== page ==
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Wonders of the World

Wonders of the World: the podcast that visits the great places on Earth to tell the story of our people, our civilization, and our planet.
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Now displaying: April, 2017

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Apr 18, 2017

When you need something sweet and simple, look no further than mahalabia, a “milk pudding” made with just milk, sugar, corn starch, and flavor.

Traditionally, rosewater is the way to go, but if you can find rosewater, you’re better connected than I am.  Moroccans go with orange blossom water, but again, that’s not at your local 7-11 either.  So if you must, which I did, vanilla works in a pinch, but it’s not a 1:1 trade!

Making mahalabia is super easy, but you have to pay attention.  It’s very easy to burn this or not make it thick enough or make it too thick.  When I tried making it, it was not thick enough.  Ack!  But don’t stress too much.  Just watch the clues: when it coats the back of your spoon, it’s done.

Serves 4

INGREDIENTS

  • 2 cups Milk, plus 1/2 cup extra
  • 1/2 cups Sugar
  • 4 Tablespoons Cornstarch
  • 2 teaspoons rosewater (or 2 tsp orange blossom water or 1/2 tsp vanilla extract)

STEPS

  1. Over medium heat, warm milk and sugar to close to boiling.  Be sure to stir pretty constantly to keep the milk from sticking to the bottom of the pan.  Turn down to low.
  2. In a side bowl, while the milk/sugar combo is heating up, combine cornstarch and extra milk.
  3. Add cornstarch mixture to milk, stir and warm until milk mixture thickens and coats the back of your spoon.  They say it takes 2 minutes, but I think it’s a bit longer than that.
  4. Take off the heat, and add rosewater or substitute. Stir and cool in refrigerator until thick and delicious.  3 hours minimum, but the longer the better.
  5. Consider adding raisins, pistachios, or almonds.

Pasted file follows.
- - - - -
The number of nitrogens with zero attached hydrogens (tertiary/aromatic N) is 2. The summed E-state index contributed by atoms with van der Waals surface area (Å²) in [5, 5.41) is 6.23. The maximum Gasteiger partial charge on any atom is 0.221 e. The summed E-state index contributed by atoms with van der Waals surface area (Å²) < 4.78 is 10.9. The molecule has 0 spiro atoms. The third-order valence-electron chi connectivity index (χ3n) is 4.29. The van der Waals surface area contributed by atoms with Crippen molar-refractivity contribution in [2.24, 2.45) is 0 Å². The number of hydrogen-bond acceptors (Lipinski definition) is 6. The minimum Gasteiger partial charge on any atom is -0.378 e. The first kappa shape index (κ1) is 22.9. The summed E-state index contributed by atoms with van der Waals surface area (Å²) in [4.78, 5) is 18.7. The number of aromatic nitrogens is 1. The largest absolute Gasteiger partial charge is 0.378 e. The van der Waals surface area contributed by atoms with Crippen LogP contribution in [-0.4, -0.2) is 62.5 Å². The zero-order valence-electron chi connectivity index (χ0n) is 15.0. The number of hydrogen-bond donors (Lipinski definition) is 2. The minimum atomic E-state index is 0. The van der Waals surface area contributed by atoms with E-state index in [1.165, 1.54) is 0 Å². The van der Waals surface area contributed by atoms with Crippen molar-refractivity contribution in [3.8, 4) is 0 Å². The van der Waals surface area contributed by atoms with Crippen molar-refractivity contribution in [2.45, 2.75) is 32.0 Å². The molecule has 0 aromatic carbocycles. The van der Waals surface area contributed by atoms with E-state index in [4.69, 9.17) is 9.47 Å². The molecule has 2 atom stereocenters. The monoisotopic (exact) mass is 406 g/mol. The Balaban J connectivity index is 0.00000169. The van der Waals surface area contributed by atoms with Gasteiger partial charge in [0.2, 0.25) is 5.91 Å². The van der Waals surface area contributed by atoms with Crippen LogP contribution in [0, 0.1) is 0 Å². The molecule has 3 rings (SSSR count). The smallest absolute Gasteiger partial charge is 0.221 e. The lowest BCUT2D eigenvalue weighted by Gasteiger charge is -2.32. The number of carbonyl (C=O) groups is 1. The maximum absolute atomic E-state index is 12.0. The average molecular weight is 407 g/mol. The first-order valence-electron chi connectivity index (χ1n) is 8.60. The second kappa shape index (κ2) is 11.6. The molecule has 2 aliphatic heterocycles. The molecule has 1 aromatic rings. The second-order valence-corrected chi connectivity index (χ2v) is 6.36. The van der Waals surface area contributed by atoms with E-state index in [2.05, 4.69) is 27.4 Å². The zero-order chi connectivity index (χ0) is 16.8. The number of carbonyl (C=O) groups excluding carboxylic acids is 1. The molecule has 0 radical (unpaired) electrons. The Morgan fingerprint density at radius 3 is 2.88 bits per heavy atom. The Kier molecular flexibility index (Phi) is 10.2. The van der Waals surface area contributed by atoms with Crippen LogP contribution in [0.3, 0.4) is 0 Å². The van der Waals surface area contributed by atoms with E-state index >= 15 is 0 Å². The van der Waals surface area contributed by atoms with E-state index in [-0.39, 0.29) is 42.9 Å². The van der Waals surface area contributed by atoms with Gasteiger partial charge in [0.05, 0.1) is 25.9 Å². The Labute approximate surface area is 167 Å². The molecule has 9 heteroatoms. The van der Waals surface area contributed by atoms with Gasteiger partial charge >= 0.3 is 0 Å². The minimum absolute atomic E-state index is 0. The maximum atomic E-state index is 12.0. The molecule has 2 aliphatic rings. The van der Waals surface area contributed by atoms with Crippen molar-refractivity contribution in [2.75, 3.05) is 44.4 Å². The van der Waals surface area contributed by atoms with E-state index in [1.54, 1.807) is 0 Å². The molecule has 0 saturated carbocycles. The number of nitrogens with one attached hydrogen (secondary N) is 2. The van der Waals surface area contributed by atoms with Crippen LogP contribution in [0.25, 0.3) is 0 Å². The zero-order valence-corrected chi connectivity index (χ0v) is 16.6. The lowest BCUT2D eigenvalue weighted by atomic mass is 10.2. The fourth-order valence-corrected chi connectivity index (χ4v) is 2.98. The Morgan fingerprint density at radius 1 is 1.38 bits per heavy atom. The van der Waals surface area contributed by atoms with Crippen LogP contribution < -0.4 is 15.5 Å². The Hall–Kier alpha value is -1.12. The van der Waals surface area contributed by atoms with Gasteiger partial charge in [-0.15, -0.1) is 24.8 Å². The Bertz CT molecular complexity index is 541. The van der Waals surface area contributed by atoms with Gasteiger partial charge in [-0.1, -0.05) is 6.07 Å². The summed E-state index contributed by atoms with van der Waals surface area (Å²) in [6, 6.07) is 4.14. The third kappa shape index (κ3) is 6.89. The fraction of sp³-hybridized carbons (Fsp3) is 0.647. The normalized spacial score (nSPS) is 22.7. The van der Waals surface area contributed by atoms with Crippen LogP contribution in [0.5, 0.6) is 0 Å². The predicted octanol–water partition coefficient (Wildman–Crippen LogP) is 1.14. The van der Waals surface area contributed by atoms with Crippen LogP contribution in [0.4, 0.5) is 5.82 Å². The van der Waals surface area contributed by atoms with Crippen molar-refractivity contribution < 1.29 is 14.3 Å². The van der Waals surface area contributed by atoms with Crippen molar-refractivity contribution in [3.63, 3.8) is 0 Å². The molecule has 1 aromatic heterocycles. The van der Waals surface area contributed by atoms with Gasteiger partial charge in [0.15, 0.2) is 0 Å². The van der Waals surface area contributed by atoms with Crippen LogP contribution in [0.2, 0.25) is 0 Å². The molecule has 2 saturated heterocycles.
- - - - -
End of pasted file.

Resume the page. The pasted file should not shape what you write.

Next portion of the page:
Play around with this - other versions have cardamon as well.  Just watch the heat when you’re boiling the milk - you don’t want it to stick or burn.  The final consistency ought to be something similar to Greek yogurt.

Apr 18, 2017

Ramesses the Great, public relations genius, takes us to Abu Simbel to visit his masterpiece of self-glorification. We talk about his reign and visiting Aswan with Dominic and Jack one last time. Plus ancient graffiti, singing kids on boats, and pudding!

Apr 4, 2017

Molokhia

Molokhia is a vegetable, technically the leaves of the jute plant, also called Jew’s Mallow. Jute, like other mallows such as marshmallow (not that marshmallow, but the original plant) and okra, is mucilaginous, which means that it creates a mucus-lke texture when cooked.  Molokhia is also the name of a soup which has been enjoyed by Egyptians since pharaonic times.  Does the idea of a slimy bright green soup seem appealing?  No? 

Well, you’ll never know until you try it.  So why not give it a try?  Molokhia is full of vitamins, and the onion, garlic, coriander and chicken stock will all help make the soup flavorful and delicious.  Serve with a side of rice, and you’re good to go.  It’s like a bright green chicken gumbo.  Really.  Molokhia is vague related to okra, and serves a similar purpose.